Before and after the MIP, participants completed the French version of the Brief Mood Introspection Scale (BMIS) (, translated by , see e.g., ) and the affect grid . The BMIS is a 16-item self-report questionnaire in which each adjective, denoting a positive or negative trait, is rated on a 4-point scale. The affect grid consists in a matrix of 81 squares (9 lines × 9 columns), with the horizontal and vertical dimensions of the matrix representing the degrees of valence and arousal, respectively. The participants were asked to mark a square in the matrix that represents the best their current affective state.
Visual stimuli consisted in 12 black shapes presented on a white background, adapted from Fiser and Aslin . They were about 3 cm long and 3 cm high. These stimuli were combined to form four ‘triplets’, namely four sequences of three stimuli presented in a fixed order (Figure 1).
Groups of three shapes constituting each of the four triplets, by order of presentation (1, 2, 3).
Stimulus presentation, timing and data collection were controlled using the Psyscope USB button box and Psyscope X software  running on a Mac mini 1.33 GHz PowerPC G4.
Exposure/Mood Induction Phase
Exposure was composed of 1230 trials, consisting of 100 repetitions of each of the twelve shapes forming the triplets plus 30 trials consisting in three presentations of 10 black letters shown on a white background. Stimuli were presented one at a time, for 250 ms, with a 250 ms inter-stimulus interval. Each of the twelve shapes was presented in the fixed order defined by the stimulus make-up and the triplet it was part of. Participants were not told about these sequential regularities. Four exposure sequences were generated, in which triplets were pseudo-randomly presented: a given triplet was never presented twice in a row. The presentation of the shapes was randomly interspersed with the presentation of the letters. Participants were asked to detect the letters by pressing the right key. This procedure was used to ensure that participants paid attention to the stimuli presented in the exposure phase without explicitly making them aware of the sequence of shapes. These data were not considered in the analyses.
Delay 0/Delay 20
In the ‘Delay 0′ condition, participants started the Rapid Serial Visual Presentation (RSVP) task right after having filled the mood questionnaires for the second time. In the ‘Delay 20′ condition, there was a 20-minutes break between the Exposure/MIP phase and the RSVP task. As mentioned in the Introduction, the aim of this time delay was to allow participants to return to a baseline mood (i.e., a similar mood as before starting the experiment). Unpublished data from our lab indeed showed that a 20 minutes break was long enough to recover from a MIP. During this break, participants had to assess the emotional valence, the arousal, the sadness and the interest of the story they listened to (see Material and Apparatus section), and to fill in questionnaires about their sleep environment, their videogames habits, their musical skills and their linguistic expertise. In case they filled in these questionnaires in less than 20 minutes, participants played Pong, one of the earliest arcade videogame simulating a tennis sports game. After this break, participants in the ‘Delay 20′ condition filled in the mood questionnaires for the third time, right before starting the RSVP task. Figure 2 displays the time course of both conditions.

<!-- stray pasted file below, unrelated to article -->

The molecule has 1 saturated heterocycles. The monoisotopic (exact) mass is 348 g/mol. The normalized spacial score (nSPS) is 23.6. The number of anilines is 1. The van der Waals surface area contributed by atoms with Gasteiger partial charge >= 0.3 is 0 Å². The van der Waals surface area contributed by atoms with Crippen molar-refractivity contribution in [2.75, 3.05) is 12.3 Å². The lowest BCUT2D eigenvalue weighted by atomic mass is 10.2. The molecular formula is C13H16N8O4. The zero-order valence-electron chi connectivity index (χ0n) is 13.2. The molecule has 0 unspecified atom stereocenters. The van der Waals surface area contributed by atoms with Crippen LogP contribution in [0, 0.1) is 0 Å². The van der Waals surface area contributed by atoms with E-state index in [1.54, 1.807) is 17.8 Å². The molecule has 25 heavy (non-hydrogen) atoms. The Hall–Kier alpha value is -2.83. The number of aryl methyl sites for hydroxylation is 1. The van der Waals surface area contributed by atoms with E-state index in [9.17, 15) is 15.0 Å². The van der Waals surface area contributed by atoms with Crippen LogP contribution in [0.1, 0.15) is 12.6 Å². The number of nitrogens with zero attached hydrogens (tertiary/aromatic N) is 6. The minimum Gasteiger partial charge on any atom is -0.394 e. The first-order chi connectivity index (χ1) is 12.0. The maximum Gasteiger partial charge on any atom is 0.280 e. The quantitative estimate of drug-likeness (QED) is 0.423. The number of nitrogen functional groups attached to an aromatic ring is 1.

The first test consisted in a rapid serial visual presentation paradigm in which participants had to detect a target within a stream of stimuli. On each trial, the presentation of the target (one of the twelve shapes presented during Exposure) was followed by the presentation of the four triplets, one shape at a time, at the same rate as during Exposure. Participants were asked to press the right key as soon as they saw the target. The RSVP stream was then interrupted, and the next target was presented. Each target shape was presented six times, in the first, second or third position of the second or third triplet in the RSVP stream, resulting in 72 trials. The presentation order of the triplets was counterbalanced across participants.
The rationale was that if participants learned the statistical regularities of the triplets during the exposure phase, reaction times (RTs) should be faster to the second and third predictable elements of each triplet than to the first, unpredictable element.